Numbers 32:23
Great Texts of the Bible
Sin the Detective

Be sure your sin will find you out.—Numbers 32:23.

1. When the children of Israel arrived at the kingdom of Moab, on the eastern bank of the Jordan, they found large tracts of pasture-land especially suited to the tribes who were rich in flocks, like the tribes of Gad, Reuben, and Manasseh. These tribes begged Eleazar the priest to obtain from Moses permission for them to settle there permanently. But Moses answered with indignation, “Shall your brethren go to war, and shall ye sit here?” He reminded them how the cowardice of the spies had before brought down on the nation the anger of the Lord. The men of Reuben, Gad, and Manasseh told him that they had no intention of deserting their brethren. They only wanted to settle their wives and daughters in the land, and then the men of war would go and fight the battles of the other tribes. Moses was content with the answer, and assigned them the land they wanted; but he gave them a warning to keep their promise: to abandon their brethren was to sin against God. And he added the words of the text—words which go to the heart of every reader as direct as any in the Bible—“Be sure your sin will find you out.”

This is one of those passages in the inspired writings which, though introduced on a particular occasion and with a limited meaning, express a general truth, such as we seem at once to feel as being far greater than the context requires, and which we use apart from it. Moses warned the Reubenites and the Gadites, that if they, who had already been allotted their inheritance, did not assist their brethren in gaining theirs, their sin would find them out, or be visited on them. And, while he so spoke, He who spoke through him, God, the Holy Spirit, conveyed, as we believe, a deeper meaning under his words, for the edification of His Church to the end; viz. he intimated that great law of God’s governance, to which all who study that governance will bear witness, that sin is ever followed by punishment. Day and night follow each other not more surely than punishment comes upon sin. Whether the sin be great or little, momentary or habitual, wilful or through infirmity, its own peculiar punishment seems, according to the law of nature, to follow, as far as our experience of that law carries us,—sooner or later, lighter or heavier, as the case may be.1 [Note: J. H. Newman.]

2. The truth of the text is that our sin will not be done with us when we are done with it; that, however short a time we give to sin, however hastily we flee from it, however skilfully cover our retreat by plunging into a thicket of engagements and good deeds, our sin will track and dog us through every turn of life until it finds us out and pulls us down and compels us to understand that every evil done is evil to him who did it.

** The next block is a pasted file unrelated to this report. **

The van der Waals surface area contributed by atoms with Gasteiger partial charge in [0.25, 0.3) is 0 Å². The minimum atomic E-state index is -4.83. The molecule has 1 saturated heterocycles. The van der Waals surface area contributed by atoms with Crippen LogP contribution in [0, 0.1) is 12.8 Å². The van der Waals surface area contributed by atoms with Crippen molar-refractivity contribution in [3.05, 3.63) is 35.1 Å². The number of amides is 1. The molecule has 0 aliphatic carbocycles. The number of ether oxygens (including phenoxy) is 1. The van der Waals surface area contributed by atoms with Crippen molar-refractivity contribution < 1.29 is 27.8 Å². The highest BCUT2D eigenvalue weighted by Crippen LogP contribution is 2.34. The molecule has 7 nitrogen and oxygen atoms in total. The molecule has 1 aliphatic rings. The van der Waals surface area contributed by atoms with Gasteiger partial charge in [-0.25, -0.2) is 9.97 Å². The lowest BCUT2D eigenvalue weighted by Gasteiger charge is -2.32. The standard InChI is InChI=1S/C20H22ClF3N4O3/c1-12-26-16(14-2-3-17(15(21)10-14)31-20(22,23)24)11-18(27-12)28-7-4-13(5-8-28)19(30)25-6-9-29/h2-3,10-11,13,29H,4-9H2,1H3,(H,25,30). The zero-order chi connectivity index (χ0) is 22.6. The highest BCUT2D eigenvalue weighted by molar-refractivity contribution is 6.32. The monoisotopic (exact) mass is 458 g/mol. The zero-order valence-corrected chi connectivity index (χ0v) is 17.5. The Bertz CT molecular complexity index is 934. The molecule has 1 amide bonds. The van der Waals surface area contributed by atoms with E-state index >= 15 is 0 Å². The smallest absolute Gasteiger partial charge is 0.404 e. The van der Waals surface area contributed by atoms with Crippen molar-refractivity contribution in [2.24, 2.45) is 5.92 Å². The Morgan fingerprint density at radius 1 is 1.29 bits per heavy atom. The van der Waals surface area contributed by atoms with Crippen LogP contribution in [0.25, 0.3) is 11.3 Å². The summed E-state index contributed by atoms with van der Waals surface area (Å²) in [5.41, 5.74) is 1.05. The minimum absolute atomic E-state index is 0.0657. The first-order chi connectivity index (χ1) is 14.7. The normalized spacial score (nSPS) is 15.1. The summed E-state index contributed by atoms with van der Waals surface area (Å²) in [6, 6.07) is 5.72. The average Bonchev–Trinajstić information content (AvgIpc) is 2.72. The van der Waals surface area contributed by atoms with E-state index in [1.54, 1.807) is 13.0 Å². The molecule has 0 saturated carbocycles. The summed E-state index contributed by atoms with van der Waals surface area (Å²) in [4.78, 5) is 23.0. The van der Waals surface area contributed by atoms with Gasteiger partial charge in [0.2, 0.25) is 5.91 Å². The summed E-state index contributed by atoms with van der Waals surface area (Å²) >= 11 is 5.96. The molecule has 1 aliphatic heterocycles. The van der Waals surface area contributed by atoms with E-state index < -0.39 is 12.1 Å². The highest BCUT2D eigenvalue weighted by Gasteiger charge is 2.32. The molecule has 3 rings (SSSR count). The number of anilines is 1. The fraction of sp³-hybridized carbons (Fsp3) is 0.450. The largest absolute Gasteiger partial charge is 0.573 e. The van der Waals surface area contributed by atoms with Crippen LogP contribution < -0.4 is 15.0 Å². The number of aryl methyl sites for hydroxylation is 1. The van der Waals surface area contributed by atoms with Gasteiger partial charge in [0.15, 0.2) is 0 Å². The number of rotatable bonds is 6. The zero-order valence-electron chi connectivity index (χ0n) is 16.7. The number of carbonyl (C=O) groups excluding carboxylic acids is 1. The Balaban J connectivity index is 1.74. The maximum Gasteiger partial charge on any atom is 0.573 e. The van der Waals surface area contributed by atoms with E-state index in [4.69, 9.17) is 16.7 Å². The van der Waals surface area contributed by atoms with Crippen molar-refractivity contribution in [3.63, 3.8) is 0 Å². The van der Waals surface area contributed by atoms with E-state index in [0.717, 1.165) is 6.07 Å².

It is strange, at first sight, that those texts which warn men that their sins will be punished in this life are just the most unpleasant texts in the whole Bible; that men shrink from them more, and shut their eyes to them more than they do to those texts which threaten them with hell-fire and everlasting death. Strange! that men should be more afraid of being punished in this life for a few years than in the life to come for ever and ever;—and yet not strange if we consider; for to worldly and sinful souls, that life after death and the flames of hell seem quite distant and dim—things of which they know little and believe less, while this world they do know, and are quite certain that its good things are pleasant and its bad things unpleasant, and they are thoroughly afraid of losing them.2 [Note: C. Kingsley.]


The Detection of Sin

Every sin brings its punishment. This is a matter of Divine law. It is inflexible. There has never been any deviation from it, and it was scepticism respecting this law that ruined the world. Satan circumvented our first parents—he caused Eve to doubt the reality of this fact: “Ye shall not surely die.” He denied the inflexible law, that he who sins must suffer.

1. The text does not say when our sin will be detected. It does not say, “Be sure your sin will find you out at once.” It says, “Be sure your sin will find you out”—if not in life, yet ultimately. It is only a question of time, nothing else. When travelling in Switzerland one is often interested in observing what a space of time frequently elapses between the shout you raise and the echo which comes back from the distant mountain-tops. You cry, “Ho!” There is a dead silence, and you think your voice is lost in the space. Oh no. Those waves of sound are travelling, and, if you wait, the voice will come back again, and by and by the mountain-heads fling back, “Ho! Ho!” and you find that, after all, it was only a question of time. Your own voice was bound to return to you.